Is the National Collegiate Athletic Association (NCAA) violating antitrust law by limiting whether and how student-athletes can profit from their own labor, or are the organization’s long-established guardrails necessary to protect amateurism?
That question will be the focus of arguments before the United States Supreme Court when it hears NCAA v. Alston on March 31. The case is only one of many efforts, including reform bills proposed in Congress and state legislatures, that could fundamentally change how college athletics operate in the United States, and redefine amateurism for student athletes.
In its ruling in NCAA v. Alston, the U.S. Court of Appeals for the Ninth Circuit acknowledged the NCAA’s interest in protecting amateurism, but contrary to other circuit courts, held that denying additional academic benefits to student athletes violated federal antitrust law.
“There are a number of other circuit court decisions that basically said these rules are procompetitive, and therefore just get a quick look because this is a joint venture, trying to achieve the procompetitive purpose of amateurism,” said Peter Carfagna ’79, Harvard Law School lecturer on law. “It all goes back to the Board of Regents case, a seminal case, where in dicta but not in a holding, the Supreme Court said to preserve amateurism we have to have separate markets: a professional and an amateur market. And soon as you would pay these athletes, that would be the end of that separate market, so we can’t hear them. And that would destroy amateurism.”
Unlike other circuit court decisions, the Ninth Circuit ruled that colleges could provide educational benefits to student athletes, but did not offer an explicit definition of what those benefits would be. The NCAA has argued that this vague definition of additional academic benefits has opened the door for bad actors, citing the example of a school promising a student athlete a prized paid internship as an ‘academic benefit’ of attending their institution.
“It’s that uncertainty of how you go about it,” Carfagna said. “Judges have tried to draw circles around it and they’ve given all sorts of examples of what would and wouldn’t be included, like computers for example, or postgraduate education, perhaps. But that’s the uncertainty. How do you define educational related benefit?”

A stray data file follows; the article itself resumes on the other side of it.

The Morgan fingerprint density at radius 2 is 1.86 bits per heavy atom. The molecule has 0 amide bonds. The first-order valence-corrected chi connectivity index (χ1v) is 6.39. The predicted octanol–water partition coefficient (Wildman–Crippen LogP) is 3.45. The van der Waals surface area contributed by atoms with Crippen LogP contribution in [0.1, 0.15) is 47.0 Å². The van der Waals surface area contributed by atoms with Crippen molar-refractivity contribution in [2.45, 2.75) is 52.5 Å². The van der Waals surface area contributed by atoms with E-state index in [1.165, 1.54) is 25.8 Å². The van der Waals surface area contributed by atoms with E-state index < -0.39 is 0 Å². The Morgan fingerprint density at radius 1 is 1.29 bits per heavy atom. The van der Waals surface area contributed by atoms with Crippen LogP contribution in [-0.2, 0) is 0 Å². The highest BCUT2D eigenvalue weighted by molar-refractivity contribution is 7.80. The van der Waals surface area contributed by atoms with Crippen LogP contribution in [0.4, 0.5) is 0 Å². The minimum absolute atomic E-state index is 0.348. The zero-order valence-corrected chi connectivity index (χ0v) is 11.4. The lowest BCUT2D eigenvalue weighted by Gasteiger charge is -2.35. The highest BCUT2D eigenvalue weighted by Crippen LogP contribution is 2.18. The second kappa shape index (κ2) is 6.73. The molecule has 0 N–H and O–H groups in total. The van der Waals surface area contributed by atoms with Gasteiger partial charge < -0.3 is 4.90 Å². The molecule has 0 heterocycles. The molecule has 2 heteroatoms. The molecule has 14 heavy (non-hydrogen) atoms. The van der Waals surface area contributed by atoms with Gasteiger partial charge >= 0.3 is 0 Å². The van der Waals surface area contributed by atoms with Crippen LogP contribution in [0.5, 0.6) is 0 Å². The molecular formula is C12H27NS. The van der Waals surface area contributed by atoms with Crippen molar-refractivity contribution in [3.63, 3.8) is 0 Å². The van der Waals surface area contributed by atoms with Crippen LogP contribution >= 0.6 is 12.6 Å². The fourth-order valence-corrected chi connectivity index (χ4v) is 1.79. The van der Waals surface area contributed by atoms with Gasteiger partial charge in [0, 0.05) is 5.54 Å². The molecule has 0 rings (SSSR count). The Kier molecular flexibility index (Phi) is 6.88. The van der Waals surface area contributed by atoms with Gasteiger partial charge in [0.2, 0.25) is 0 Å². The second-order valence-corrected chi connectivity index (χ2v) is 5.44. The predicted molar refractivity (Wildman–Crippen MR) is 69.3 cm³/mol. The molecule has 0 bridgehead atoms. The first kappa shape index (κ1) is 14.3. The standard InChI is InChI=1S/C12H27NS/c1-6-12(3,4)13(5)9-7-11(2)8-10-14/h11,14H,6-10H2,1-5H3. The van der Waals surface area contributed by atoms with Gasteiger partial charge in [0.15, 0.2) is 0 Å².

“The NCAA brought this [case] with the theory that not only is this definitionally a challenge and almost unworkable, but … other circuits are right in saying we should not get strict scrutiny. Our rules ought to be presumptively procompetitive and therefore presumptively not violating antitrust,” said Carfagna.
Eli Nachmany ’22, who will serve as co-editor-in-chief of the Harvard Journal of Sports and Entertainment Law (JSEL) next year, and who recently claimed victory in a moot court competition centering around this very case with classmate and JSEL Senior Articles Editor Kit Metoyer ’22, believes the Court might send it back to lower courts for another look.
“At the end of one of the rounds of the moot court, Professor Jodi Balsam — who was a judge on one of the panels — posited that the Court may have granted cert in Alston because it wants to use the case to clearly state how the rule of reason is to be applied. If Professor Balsam is right, and I think she might be, the Court could vacate the judgment and remand to the district court to undergo a new rule of reason analysis within a differently articulated framework than the Ninth Circuit’s current approach. That would have major implications past college sports for antitrust law more generally,” reasoned Nachmany.
Whatever happens, the students say that the case will provide the general public with more detail than ever before about what constitutes amateurism under NCAA guidelines.
“The most interesting part about the Alston case, in my opinion, is the record,” said Metoyer. “First, it reflects the NCAA’s justifications in its own words, highlighting many underlying assumptions about college sports in the process. Second, it lays bare the NCAA’s compensation scheme for the reader. Finally, and perhaps most interestingly, it challenges the assumption that consumer demand and the requirement that athletes remain unpaid are inextricably intertwined.”
Legislative Changes Afoot
The Supreme Court case is not the only initiative calling into question the NCAA’s amateurism model. Efforts are being made at both the state and federal levels to chip away at longstanding restrictions on amateurism, and to provide student athletes more agency to profit on their names, images, likenesses, and athletic reputations.
While the state-level initiatives are set to take effect first, Carfagna cautioned that new state laws would fall prey to any federal statutes they transgress. In the past few months alone, U.S. Senators Cory Booker (D-N.J.), Richard Blumenthal (D-Conn.), Kirsten Gillibrand (D-N.Y.), and Brian Schatz (D-Hawaii) have introduced what they are calling The College Athletes Bill of Rights, while Senator Chris Murphy (D-Conn.) and Representative Lori Trahan (D-Mass.) have proposed a bill they have named the College Athlete Economic Freedom Act.
While it remains to be seen if this year will mark a sea change for college athletics, it’s clear that many parties are intent on pushing back against long held standards, the student-athlete model, and the NCAA’s strict adherence to the standards it has set for amateurism.
“I think any change that allows student athletes more freedom to take care of themselves and evens out the power dynamic between these powerhouse programs and inexperienced eighteen-year-old athletes is both welcome and long overdue,” said JSEL Co-Editor-in-Chief Madison Martin ’21. “These students are putting their bodies, their minds, their education, their future career paths and their health on the line when they sign up to play, a fact made particularly clear by the recent handling of COVID-19 within college sports.”